Are Some Films Better the Second Time Around?

Robert Redford, Debra Winger, Daryl Hannah, Brian Dennehy. Directed by Ivan Reitman. Aspect ratio: 2.35:1 (letterbox). Dolby Digital 2.0 (Dolby Surround). 116 minutes. 1986. Universal ID4287US. Rated PG. $29.95.

Legal Eagles hit theaters in 1986, winced from a harsh critical spanking, and died quickly. Tempests between its big-name cast and equally notable director were well-chronicled and plastered on every fanzine cover. Director Ivan Reitman was lambasted by reviewers and opted to return to his groove---the Ghostbusters oeuvre---from which he had garnered his most lucrative hit.

Yet time has healed all these wounds, and it turns out to be fun, if eminently forgettable, to watch Legal Eagles more than a decade later. It's a guilty pleasure: Robert Redford, who stars as assistant district attorney Tom Logan, has an easy affability that belies the world's nasty, constricted view of lawyers. Debra Winger plays his Kate Hepburn-esque rival, eccentric lawyer Laura Kelly, who's fraught with emotional disorders and internal chaos. Then there's Daryl Hannah, an offbeat casting choice for the role of Chelsea Deardon, a trendy Manhattan performance artist who seduces Tom---most importantly, into taking on her case.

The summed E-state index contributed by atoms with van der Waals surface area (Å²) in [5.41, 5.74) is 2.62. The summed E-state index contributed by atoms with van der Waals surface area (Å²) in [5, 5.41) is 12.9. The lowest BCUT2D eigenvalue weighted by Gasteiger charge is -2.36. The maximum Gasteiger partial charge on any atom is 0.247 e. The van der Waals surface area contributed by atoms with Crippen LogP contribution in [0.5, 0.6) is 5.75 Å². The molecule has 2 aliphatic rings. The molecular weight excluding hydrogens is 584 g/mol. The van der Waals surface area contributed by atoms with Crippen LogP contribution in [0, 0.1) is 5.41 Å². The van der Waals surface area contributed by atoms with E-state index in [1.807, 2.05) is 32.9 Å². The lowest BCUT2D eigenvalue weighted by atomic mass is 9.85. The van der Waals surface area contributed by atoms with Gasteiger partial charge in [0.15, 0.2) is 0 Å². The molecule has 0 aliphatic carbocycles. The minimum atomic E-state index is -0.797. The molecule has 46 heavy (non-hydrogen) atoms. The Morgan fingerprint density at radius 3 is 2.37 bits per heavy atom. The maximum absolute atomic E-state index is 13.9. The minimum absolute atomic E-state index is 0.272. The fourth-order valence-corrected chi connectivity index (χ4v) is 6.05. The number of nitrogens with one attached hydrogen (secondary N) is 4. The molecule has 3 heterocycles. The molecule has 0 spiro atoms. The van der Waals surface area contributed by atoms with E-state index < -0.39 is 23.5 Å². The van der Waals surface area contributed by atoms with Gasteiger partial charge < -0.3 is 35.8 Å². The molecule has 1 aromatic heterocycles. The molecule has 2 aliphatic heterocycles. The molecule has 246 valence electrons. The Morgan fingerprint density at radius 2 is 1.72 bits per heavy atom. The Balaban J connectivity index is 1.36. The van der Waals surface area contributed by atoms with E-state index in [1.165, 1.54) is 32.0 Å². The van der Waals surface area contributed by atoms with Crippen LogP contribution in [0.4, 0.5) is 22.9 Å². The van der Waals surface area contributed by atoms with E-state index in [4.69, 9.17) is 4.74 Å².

Deardon is the daughter of a famous painter who died a mysterious death in a fire years before. She was raised by her father's business associate, Victor Taft (Terence Stamp), who now owns a prestigious art gallery in an upscale New York neighborhood. She is accused of stealing her father's work from Taft; a painting, she says, that Dad inscribed to her on a childhood birthday, and that rightfully belongs to her. Logan lands the case, and suddenly he's stuck with a partner, Laura Kelly---a frequent courtroom adversary who becomes an invaluable resource and nuisance in both Chelsea's trial and Tom's personal life.

Of course, Tom and Laura eventually fall for each other. It hardly matters that he's a dull egomaniac and she's a basket case. Still, Winger is the partner who should have done better in this mild movie miasma.

If nothing else, Legal Eagles teems with style. Cinematographer Laszlo Kovacs lights New York with bewitching cleanliness, line, and light, and Elmer Bernstein's score lends just the right touch of grace and---when called for---ominous foreboding. After all, this is a comedic murder mystery. Unfortunately, Legal Eagles earns most of its laughs unintentionally in places that are supposed to be taken seriously.

The mysteries in this elementary-school script aren't very mysterious, and the suspense isn't very suspenseful, but Legal Eagles is a pleasure to watch, if only because everything and everyone in the film is so attractive. Manhattan shines and glistens, there's nary a garbage can in the street, and Tom's suits are Armani-perfect. Chelsea's loft is so Soho-cool and spacious that we immediately want to move in. Only Winger suffers in her cramped little apartment, saddled with scenes that make her stuff raw hot-dogs down her gullet; no wonder she was said to be a pain in the ass on the set.

The film's transfer to DVD makes for gorgeous slumming with its beautiful panoramas of New York and sculpted cast. The soundtrack, enhanced to Dolby Digital 2.0, sounds sharper than it did in its initial release. Too bad the folks at Dolby haven't figured out a way to enhance movie scripts.

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